Weather Forecasting: The Quiet Revolution Saving Lives
A weather forecasting revolution, 50 years in the making, is saving lives and helping industry make better decisions in the face of chaotic weather and climate change.
Head of Research at the Bureau of Meteorology and Australian Mathematical Sciences Institute (AMSI) Winter School 2017 public lecturer, Dr Peter May, says computer modelling and data science has dramatically transformed forecast accuracy and extending weather predication capability.
“These tools have changed the scale and capability of our research, we now produce five day forecasts as accurate as three day forecasts were just ten years ago. The Bureau’s modeling ranges from hours to two years and climate projections over the next 100,” he says.
With climate change leaving greater concentrations of people in vulnerable locations and increasing stress on agricultural industry and water supply, long-term outlooks and understanding of impact on communities and economies is critical.
“Providing ever finer detail means we can provide increasing accurate modeling to inform long-term planning. Working on time scales of as little as a day, we can also link critical flood risk and fire forecasts to their impact for those down at the farm or catchment,” says Dr May.
A leader in understanding the physics of thunderstorms and tropical cyclones, Dr May warns a flood of data without long-term mathematical, social science and advanced computing capability poses a risk.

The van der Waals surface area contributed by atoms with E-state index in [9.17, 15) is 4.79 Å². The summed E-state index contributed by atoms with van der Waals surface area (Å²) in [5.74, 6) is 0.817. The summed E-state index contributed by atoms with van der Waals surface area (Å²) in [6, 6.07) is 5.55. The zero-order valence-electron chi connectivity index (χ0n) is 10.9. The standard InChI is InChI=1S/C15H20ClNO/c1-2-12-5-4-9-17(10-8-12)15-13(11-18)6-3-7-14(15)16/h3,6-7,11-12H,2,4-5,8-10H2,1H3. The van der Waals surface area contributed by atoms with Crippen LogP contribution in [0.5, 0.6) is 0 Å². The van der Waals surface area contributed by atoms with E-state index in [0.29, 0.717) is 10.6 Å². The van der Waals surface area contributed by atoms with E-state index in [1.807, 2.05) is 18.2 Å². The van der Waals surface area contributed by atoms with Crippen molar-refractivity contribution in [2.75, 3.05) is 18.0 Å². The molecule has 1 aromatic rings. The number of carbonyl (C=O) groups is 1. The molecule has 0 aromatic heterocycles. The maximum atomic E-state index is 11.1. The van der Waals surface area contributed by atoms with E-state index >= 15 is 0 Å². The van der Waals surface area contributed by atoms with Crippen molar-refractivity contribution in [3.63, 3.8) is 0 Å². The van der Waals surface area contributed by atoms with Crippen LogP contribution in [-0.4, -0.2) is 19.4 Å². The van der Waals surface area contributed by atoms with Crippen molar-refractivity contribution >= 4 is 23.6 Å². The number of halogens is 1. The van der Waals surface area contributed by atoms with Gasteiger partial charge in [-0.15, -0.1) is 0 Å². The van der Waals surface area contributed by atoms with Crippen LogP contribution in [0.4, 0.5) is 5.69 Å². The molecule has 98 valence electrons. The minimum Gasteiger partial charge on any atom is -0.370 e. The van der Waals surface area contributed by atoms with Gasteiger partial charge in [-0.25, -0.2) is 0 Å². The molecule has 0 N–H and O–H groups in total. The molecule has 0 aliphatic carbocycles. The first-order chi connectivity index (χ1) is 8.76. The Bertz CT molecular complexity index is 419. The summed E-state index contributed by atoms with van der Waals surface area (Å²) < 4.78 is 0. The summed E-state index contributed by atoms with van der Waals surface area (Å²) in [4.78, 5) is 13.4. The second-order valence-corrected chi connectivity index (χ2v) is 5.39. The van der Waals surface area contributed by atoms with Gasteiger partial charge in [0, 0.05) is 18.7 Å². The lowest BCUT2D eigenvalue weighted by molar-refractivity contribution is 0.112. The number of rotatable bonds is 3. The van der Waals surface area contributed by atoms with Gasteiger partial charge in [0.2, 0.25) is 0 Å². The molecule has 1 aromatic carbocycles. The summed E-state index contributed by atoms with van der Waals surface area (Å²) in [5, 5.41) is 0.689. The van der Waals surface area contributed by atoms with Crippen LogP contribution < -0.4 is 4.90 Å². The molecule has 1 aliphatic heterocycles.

“Long-term, it is vital we maintain the tools and workforce to turn this data into information to make better decisions, otherwise we risk drowning our forecasters in data with little impact where it is needed,” he says.
Dr May will deliver this year’s AMSI Winter School public lecture at the Queensland University of Technology from 6.30 pm on Monday, 3 July 2017.
AMSI Director, Professor Geoff Prince says the Institute is excited to partner with QUT and event sponsors to showcase the multi-discipline impact of mathematics to the broader community.
“This research illustrates the power of mathematics and statistics to deliver real community and economic impacts that will benefit Australians now and into the future,” says AMSI Director, Professor Geoff Prince.
AMSI Winter School 2017 will run over two weeks in from 26 June to 7 July. Headlined by national and global field leaders, this year’s program will provide students with cutting-edge insights into computational data science.
AMSI Winter 2017 is sponsored by AMSI, QUT, the Department of Education and Training, the BHP Billiton Foundation, SGI, ACEMS, Tech One, QCIF and, the Simulation Group.
For public lecture registrations visit: https://ws.amsi.org.au/public-lecture-2017/